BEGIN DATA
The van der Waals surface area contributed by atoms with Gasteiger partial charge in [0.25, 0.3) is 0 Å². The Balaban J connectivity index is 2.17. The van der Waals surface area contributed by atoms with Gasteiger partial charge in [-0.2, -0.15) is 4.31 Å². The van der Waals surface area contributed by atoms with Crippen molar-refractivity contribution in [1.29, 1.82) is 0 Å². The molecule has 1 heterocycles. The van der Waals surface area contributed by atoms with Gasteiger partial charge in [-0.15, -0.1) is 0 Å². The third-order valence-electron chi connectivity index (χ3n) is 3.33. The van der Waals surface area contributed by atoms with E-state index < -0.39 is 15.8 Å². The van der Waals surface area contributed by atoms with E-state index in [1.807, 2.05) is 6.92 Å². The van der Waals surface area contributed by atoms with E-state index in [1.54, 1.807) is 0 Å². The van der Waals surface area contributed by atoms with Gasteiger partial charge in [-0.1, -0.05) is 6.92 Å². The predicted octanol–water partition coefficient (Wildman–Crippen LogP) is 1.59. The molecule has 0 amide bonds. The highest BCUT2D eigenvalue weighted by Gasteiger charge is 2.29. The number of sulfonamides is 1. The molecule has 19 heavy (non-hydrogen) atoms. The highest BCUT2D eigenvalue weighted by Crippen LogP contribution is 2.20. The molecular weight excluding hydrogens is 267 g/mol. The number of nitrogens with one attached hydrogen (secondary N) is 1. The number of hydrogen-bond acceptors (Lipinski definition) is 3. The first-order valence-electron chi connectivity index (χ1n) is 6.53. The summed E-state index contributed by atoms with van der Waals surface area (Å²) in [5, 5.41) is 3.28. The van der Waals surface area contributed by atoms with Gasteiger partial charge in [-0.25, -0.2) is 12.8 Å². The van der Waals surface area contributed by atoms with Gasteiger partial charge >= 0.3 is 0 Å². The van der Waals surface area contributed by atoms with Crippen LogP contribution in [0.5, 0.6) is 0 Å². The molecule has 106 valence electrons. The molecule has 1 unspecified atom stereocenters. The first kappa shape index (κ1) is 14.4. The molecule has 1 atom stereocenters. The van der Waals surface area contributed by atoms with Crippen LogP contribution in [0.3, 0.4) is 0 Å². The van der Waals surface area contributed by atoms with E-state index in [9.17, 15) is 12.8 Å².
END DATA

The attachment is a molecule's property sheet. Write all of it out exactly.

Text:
The van der Waals surface area contributed by atoms with Gasteiger partial charge in [0.25, 0.3) is 0 Å². The Balaban J connectivity index is 2.17. The van der Waals surface area contributed by atoms with Gasteiger partial charge in [-0.2, -0.15) is 4.31 Å². The van der Waals surface area contributed by atoms with Crippen molar-refractivity contribution in [1.29, 1.82) is 0 Å². The molecule has 1 heterocycles. The van der Waals surface area contributed by atoms with Gasteiger partial charge in [-0.15, -0.1) is 0 Å². The third-order valence-electron chi connectivity index (χ3n) is 3.33. The van der Waals surface area contributed by atoms with E-state index < -0.39 is 15.8 Å². The van der Waals surface area contributed by atoms with E-state index in [1.807, 2.05) is 6.92 Å². The van der Waals surface area contributed by atoms with E-state index in [1.54, 1.807) is 0 Å². The van der Waals surface area contributed by atoms with Gasteiger partial charge in [-0.1, -0.05) is 6.92 Å². The predicted octanol–water partition coefficient (Wildman–Crippen LogP) is 1.59. The molecule has 0 amide bonds. The highest BCUT2D eigenvalue weighted by Gasteiger charge is 2.29. The number of sulfonamides is 1. The molecule has 19 heavy (non-hydrogen) atoms. The highest BCUT2D eigenvalue weighted by Crippen LogP contribution is 2.20. The molecular weight excluding hydrogens is 267 g/mol. The number of nitrogens with one attached hydrogen (secondary N) is 1. The number of hydrogen-bond acceptors (Lipinski definition) is 3. The first-order valence-electron chi connectivity index (χ1n) is 6.53. The summed E-state index contributed by atoms with van der Waals surface area (Å²) in [5, 5.41) is 3.28. The van der Waals surface area contributed by atoms with Gasteiger partial charge in [-0.25, -0.2) is 12.8 Å². The van der Waals surface area contributed by atoms with Gasteiger partial charge >= 0.3 is 0 Å². The van der Waals surface area contributed by atoms with Crippen LogP contribution in [0.5, 0.6) is 0 Å². The molecule has 106 valence electrons. The molecule has 1 unspecified atom stereocenters. The first kappa shape index (κ1) is 14.4. The molecule has 1 atom stereocenters. The van der Waals surface area contributed by atoms with Crippen LogP contribution in [0.3, 0.4) is 0 Å². The van der Waals surface area contributed by atoms with E-state index in [9.17, 15) is 12.8 Å².